Why Bottle Deposit Schemes are a Missed Opportunity

Codd Neck Soda Bottles

This post started out as a rant, by me, in the Zero Waste Ireland Facebook group, but I feel so vexed about the confusion surrounding this issue I felt it warranted a blog post too.

The much-lauded bottle deposit scheme that has just been introduced in England and proposed for here is a fantastic anti-litter initiative but it is not, I repeat not, despite all the spin you’ll hear, a waste reduction measure.

I have no doubt that paying people to put their bottle in a ‘reverse vending machine’ instead of chucking it at the side of the road or placing it in a bin will really help to clean up the litter blight we see around our fair isle. Do you know what else would have worked and with have the added benefit of reducing our overall consumption of plastic, glass or metal? Investing in public fountains and subsidising soda / milk vending machines! If this was the initiative that our politicians were putting their support behind we’d be able to benefit from cheaper (or free) liquids and reduce the number of disposable bottles littered around the country.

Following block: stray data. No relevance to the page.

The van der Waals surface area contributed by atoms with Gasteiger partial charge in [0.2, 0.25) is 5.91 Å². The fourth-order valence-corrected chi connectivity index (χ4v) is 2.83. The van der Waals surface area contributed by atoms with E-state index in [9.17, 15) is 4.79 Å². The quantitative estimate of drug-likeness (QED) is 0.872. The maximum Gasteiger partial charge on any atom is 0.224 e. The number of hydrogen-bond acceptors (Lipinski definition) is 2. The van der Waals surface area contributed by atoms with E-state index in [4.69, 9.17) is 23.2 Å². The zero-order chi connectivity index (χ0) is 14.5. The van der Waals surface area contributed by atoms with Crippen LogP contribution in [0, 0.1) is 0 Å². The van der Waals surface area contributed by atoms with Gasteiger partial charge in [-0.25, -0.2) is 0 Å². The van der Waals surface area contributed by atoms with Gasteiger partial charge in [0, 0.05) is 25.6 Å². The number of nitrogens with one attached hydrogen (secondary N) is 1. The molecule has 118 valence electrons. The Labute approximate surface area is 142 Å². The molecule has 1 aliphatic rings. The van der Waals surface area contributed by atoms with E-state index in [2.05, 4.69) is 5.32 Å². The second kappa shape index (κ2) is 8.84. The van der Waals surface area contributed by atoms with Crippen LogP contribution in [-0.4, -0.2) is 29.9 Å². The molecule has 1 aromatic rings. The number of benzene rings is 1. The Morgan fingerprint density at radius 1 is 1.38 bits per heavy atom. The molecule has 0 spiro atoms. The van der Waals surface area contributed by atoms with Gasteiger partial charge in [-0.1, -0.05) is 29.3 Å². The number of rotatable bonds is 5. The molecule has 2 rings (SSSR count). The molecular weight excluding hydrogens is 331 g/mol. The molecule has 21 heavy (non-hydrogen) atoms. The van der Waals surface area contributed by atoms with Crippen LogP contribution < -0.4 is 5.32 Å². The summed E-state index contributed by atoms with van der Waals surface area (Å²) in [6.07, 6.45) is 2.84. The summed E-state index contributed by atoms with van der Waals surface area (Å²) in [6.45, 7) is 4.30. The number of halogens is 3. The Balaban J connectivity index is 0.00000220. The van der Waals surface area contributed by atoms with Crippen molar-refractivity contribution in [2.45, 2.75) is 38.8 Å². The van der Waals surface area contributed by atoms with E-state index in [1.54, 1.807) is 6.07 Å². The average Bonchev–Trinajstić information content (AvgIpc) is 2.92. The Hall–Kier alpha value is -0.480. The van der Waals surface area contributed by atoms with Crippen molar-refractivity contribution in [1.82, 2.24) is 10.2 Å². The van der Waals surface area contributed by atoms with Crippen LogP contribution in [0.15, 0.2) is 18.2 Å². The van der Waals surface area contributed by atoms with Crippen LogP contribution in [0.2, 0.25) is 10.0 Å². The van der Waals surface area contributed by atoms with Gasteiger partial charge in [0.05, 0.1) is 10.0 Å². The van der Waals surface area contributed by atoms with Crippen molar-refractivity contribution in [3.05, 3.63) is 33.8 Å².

You might well ask what’s the harm in installing these ‘reverse vending machines’? Answer: none except for the expense and energy involved in making, transporting, and running them. Plus it’s an completely missed opportunity; yet again our politicians have missed the chance to move society towards waste reduction. Worst still some are even claiming that these bottle deposit schemes are in some way a waste reduction manner. Really? Explain how paying someone to put packaging into a machine will discourage them from buying it in the first place.

In fact in Germany where bottle deposit schemes have been in place for over 15 years they’ve seen retailers switch from reusable glass bottles to single-use plastic bottles.

I would also be concerned about unintended consequences in relation to bin collection charges. If people start exchanging plastic bottles in their green bin for money at these vending machines, will the bin collection companies start increasing collection charges to cover any loss?

I get why their is confusion around this issue. When I first heard this suggested, I thought it was a great idea. It’s only when you really sit down and think about the logic behind it that as a waste reduction measure that you start the see the flaws. Most people don’t have the time (or interest) to do this, which is why I feel compelled, as a waste geek, to clarify some aspects of the debate. If given all the facts and possible alternatives people still want these reverse vending machines, well and good, but I’d hate to think people are supporting this initiative in the misguided belief that it’ll helping reduce waste.

 

E

Published by livinglightlyinireland

I am a reformed interior architect that now campaign for and write about sustainable living in Ireland.

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